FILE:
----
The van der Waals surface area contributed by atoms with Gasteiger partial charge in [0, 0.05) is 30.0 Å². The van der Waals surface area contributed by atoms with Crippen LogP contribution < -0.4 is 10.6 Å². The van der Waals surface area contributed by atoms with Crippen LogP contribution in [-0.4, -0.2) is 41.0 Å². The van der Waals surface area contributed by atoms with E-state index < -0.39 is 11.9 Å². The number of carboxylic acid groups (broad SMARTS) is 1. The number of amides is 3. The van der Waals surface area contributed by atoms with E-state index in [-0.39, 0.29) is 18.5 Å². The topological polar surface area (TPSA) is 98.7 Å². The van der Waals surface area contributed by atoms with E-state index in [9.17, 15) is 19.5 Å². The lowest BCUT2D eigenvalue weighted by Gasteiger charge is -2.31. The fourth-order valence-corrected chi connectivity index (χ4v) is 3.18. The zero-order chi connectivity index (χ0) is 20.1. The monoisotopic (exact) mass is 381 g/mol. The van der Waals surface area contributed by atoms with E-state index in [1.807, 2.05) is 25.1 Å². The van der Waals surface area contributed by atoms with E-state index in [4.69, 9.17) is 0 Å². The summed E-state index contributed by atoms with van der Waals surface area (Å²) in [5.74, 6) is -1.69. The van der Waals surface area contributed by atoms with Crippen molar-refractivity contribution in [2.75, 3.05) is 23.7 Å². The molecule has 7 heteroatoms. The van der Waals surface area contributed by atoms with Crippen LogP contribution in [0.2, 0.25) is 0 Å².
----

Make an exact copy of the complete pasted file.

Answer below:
The van der Waals surface area contributed by atoms with Gasteiger partial charge in [0, 0.05) is 30.0 Å². The van der Waals surface area contributed by atoms with Crippen LogP contribution < -0.4 is 10.6 Å². The van der Waals surface area contributed by atoms with Crippen LogP contribution in [-0.4, -0.2) is 41.0 Å². The van der Waals surface area contributed by atoms with E-state index < -0.39 is 11.9 Å². The number of carboxylic acid groups (broad SMARTS) is 1. The number of amides is 3. The van der Waals surface area contributed by atoms with E-state index in [-0.39, 0.29) is 18.5 Å². The topological polar surface area (TPSA) is 98.7 Å². The van der Waals surface area contributed by atoms with E-state index in [9.17, 15) is 19.5 Å². The lowest BCUT2D eigenvalue weighted by Gasteiger charge is -2.31. The fourth-order valence-corrected chi connectivity index (χ4v) is 3.18. The zero-order chi connectivity index (χ0) is 20.1. The monoisotopic (exact) mass is 381 g/mol. The van der Waals surface area contributed by atoms with E-state index in [1.807, 2.05) is 25.1 Å². The van der Waals surface area contributed by atoms with E-state index in [4.69, 9.17) is 0 Å². The summed E-state index contributed by atoms with van der Waals surface area (Å²) in [5.74, 6) is -1.69. The van der Waals surface area contributed by atoms with Crippen molar-refractivity contribution in [2.75, 3.05) is 23.7 Å². The molecule has 7 heteroatoms. The van der Waals surface area contributed by atoms with Crippen LogP contribution in [0.2, 0.25) is 0 Å².